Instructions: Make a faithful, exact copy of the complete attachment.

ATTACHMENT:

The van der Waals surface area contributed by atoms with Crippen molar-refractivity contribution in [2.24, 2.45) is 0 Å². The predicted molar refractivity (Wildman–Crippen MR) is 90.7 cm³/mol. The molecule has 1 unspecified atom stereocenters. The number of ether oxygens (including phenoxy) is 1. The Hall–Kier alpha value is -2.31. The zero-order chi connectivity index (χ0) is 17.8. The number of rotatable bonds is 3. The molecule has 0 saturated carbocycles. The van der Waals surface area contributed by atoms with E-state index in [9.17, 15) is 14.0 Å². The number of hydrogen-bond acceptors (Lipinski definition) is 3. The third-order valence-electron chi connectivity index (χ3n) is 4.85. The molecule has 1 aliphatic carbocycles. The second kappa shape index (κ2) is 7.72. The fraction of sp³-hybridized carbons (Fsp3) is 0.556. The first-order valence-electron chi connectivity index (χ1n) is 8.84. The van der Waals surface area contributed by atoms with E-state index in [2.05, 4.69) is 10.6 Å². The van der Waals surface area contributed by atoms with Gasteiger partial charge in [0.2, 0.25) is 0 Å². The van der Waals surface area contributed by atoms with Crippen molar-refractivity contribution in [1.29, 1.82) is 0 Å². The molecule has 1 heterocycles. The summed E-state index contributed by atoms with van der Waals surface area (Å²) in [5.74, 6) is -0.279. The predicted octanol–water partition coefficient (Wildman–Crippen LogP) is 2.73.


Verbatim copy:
The van der Waals surface area contributed by atoms with Crippen molar-refractivity contribution in [2.24, 2.45) is 0 Å². The predicted molar refractivity (Wildman–Crippen MR) is 90.7 cm³/mol. The molecule has 1 unspecified atom stereocenters. The number of ether oxygens (including phenoxy) is 1. The Hall–Kier alpha value is -2.31. The zero-order chi connectivity index (χ0) is 17.8. The number of rotatable bonds is 3. The molecule has 0 saturated carbocycles. The van der Waals surface area contributed by atoms with E-state index in [9.17, 15) is 14.0 Å². The number of hydrogen-bond acceptors (Lipinski definition) is 3. The third-order valence-electron chi connectivity index (χ3n) is 4.85. The molecule has 1 aliphatic carbocycles. The second kappa shape index (κ2) is 7.72. The fraction of sp³-hybridized carbons (Fsp3) is 0.556. The first-order valence-electron chi connectivity index (χ1n) is 8.84. The van der Waals surface area contributed by atoms with E-state index in [2.05, 4.69) is 10.6 Å². The van der Waals surface area contributed by atoms with Gasteiger partial charge in [0.2, 0.25) is 0 Å². The van der Waals surface area contributed by atoms with Crippen molar-refractivity contribution in [1.29, 1.82) is 0 Å². The molecule has 1 heterocycles. The summed E-state index contributed by atoms with van der Waals surface area (Å²) in [5.74, 6) is -0.279. The predicted octanol–water partition coefficient (Wildman–Crippen LogP) is 2.73.